Here’s a valuable introduction to how scholars date ancient papyri—and our oldest copies of the biblical texts are papyri—by Larry Hurtado from his excellent blog. Well worth reading if this is an area of mystery to you—and well worth recommending to students as a helpful ‘way in’ to the topic.
My good friend Will Ross, a Cambridge PhD student working on the Septuagint, has provided a ‘first thoughts’ review of Takamitsu Muraoka’s new grammar of Septuagint Greek, A Syntax of Septuagint Greek (Leuven: Peeters, 2016). Muraoka is a master of Greek, especially on the LXX, and has already provided us with a superb lexicon (see Will’s video introduction) and Hebrew-Greek index of the LXX, both of which must be considered the ‘state of the art’. Here’s the ‘blurb’ on the book: This is the first ever comprehensive Continue reading →
I’m looking forward to the paperback edition of this book (£95 in hardback—ouch!) so that I can learn from it. Kate Cooper of Manchester University, in the meantime, has provided us with a very helpful review here which summarises the central thesis of the book well, and hints at some of the key implications for reading the New Testament—thanks!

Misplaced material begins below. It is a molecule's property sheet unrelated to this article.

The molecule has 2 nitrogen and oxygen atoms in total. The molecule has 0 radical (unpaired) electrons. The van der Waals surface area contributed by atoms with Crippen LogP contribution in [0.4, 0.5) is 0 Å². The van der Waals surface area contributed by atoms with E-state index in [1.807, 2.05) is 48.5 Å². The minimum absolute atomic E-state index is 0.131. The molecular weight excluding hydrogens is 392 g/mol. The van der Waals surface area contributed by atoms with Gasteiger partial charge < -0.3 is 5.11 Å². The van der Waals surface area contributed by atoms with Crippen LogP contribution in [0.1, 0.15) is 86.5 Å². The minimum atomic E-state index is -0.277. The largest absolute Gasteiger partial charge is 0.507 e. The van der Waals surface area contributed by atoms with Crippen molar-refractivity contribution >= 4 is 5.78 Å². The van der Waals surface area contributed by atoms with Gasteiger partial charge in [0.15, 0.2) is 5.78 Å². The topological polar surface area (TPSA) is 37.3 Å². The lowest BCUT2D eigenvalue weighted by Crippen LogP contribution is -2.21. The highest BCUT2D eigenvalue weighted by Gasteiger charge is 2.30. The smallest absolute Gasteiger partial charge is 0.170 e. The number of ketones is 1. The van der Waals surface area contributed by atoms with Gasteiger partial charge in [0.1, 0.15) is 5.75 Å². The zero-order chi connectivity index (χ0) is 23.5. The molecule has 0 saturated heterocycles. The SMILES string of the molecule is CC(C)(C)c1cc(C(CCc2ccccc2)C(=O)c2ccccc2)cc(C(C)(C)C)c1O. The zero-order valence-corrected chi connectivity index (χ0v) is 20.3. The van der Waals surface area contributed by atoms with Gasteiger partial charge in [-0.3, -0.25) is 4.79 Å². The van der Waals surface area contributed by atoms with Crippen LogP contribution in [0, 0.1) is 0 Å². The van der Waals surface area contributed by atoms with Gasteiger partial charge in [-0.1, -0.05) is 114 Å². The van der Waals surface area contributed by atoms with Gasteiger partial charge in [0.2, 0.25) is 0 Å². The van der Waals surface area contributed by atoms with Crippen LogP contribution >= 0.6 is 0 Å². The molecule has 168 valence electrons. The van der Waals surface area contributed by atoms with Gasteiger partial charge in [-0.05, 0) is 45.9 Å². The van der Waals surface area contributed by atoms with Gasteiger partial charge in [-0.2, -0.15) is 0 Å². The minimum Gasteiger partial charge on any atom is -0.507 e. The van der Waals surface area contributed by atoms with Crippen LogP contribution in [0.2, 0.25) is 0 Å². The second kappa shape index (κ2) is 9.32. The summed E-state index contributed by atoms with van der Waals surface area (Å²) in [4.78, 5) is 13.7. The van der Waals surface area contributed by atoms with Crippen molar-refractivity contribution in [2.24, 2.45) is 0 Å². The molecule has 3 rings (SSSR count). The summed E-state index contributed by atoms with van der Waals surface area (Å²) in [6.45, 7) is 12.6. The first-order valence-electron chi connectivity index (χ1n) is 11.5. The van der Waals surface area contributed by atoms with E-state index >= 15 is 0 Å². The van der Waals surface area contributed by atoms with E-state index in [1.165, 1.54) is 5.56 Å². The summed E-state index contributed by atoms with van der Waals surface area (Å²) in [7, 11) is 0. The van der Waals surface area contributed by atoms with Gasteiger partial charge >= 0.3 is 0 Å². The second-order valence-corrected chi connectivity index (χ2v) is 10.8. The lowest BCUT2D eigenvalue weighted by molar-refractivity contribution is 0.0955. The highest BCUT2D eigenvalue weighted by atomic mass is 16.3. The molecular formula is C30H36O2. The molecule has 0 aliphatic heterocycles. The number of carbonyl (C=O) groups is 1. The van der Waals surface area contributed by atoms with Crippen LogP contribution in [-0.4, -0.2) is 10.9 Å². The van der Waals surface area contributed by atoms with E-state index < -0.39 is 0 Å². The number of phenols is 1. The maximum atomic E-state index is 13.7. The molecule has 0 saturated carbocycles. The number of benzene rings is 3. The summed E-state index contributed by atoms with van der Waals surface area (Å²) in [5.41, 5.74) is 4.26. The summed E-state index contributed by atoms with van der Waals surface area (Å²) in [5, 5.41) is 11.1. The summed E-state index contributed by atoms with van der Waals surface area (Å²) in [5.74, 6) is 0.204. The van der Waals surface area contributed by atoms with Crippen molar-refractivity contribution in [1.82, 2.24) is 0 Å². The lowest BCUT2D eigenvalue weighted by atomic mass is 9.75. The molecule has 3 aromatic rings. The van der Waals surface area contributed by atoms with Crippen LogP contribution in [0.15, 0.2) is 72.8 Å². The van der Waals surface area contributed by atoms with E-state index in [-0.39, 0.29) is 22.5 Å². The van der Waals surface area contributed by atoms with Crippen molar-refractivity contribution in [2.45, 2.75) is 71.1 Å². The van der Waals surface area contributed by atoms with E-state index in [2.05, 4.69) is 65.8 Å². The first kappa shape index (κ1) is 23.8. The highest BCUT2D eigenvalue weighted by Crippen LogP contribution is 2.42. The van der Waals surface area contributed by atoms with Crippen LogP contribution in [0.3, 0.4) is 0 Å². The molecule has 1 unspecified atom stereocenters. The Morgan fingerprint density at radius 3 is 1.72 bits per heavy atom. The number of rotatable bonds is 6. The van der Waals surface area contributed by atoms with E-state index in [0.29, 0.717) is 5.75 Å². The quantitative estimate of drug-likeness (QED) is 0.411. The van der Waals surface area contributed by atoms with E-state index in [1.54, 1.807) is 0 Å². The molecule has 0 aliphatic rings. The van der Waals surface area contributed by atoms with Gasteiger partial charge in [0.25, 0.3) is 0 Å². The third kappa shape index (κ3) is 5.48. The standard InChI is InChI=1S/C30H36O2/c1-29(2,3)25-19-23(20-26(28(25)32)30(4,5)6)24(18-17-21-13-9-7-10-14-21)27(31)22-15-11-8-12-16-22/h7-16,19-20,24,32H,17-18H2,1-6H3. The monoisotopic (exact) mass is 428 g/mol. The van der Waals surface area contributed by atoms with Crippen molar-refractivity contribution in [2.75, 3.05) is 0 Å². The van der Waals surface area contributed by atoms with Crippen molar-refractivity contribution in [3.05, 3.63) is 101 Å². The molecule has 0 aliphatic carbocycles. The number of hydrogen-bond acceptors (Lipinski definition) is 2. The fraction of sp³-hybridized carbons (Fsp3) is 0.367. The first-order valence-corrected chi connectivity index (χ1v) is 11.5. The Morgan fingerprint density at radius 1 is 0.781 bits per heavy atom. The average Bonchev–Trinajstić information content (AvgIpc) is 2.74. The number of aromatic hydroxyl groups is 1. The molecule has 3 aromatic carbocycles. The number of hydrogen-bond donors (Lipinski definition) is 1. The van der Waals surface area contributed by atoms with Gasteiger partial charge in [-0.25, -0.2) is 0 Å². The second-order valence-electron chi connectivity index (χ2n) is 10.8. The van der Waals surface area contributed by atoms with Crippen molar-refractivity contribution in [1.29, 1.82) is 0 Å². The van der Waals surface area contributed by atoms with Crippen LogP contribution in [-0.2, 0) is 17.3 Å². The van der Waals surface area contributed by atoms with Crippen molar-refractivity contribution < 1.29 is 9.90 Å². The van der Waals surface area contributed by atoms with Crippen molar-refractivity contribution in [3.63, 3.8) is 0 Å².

Here’s an excellent introductory short (6 minutess 37 seconds) video by my friend Will Ross on Septuagint lexicography from the Daily Dose of Greek vlog. He helpfully introduces the theme, and illustrates well by showing differences in approach in the two main Septuagint Greek lexical (Lust, Eynikel and Hauspie, and Muraoka). Worth a few minutes of your life!
Here’s a fine review/response to R. Scott Gleaves’ book Did Jesus Speak Greek? by my friend Will Ross. Will is a fine Septuagintalist, working on a Cambridge PhD at present, and has very helpful things—in agreement and in dispute—to say on this book, which revisits the debate over the language(s) which were around in first-century Palestine and (thus) the probable language(s) which Jesus himself spoke. Well worth reading.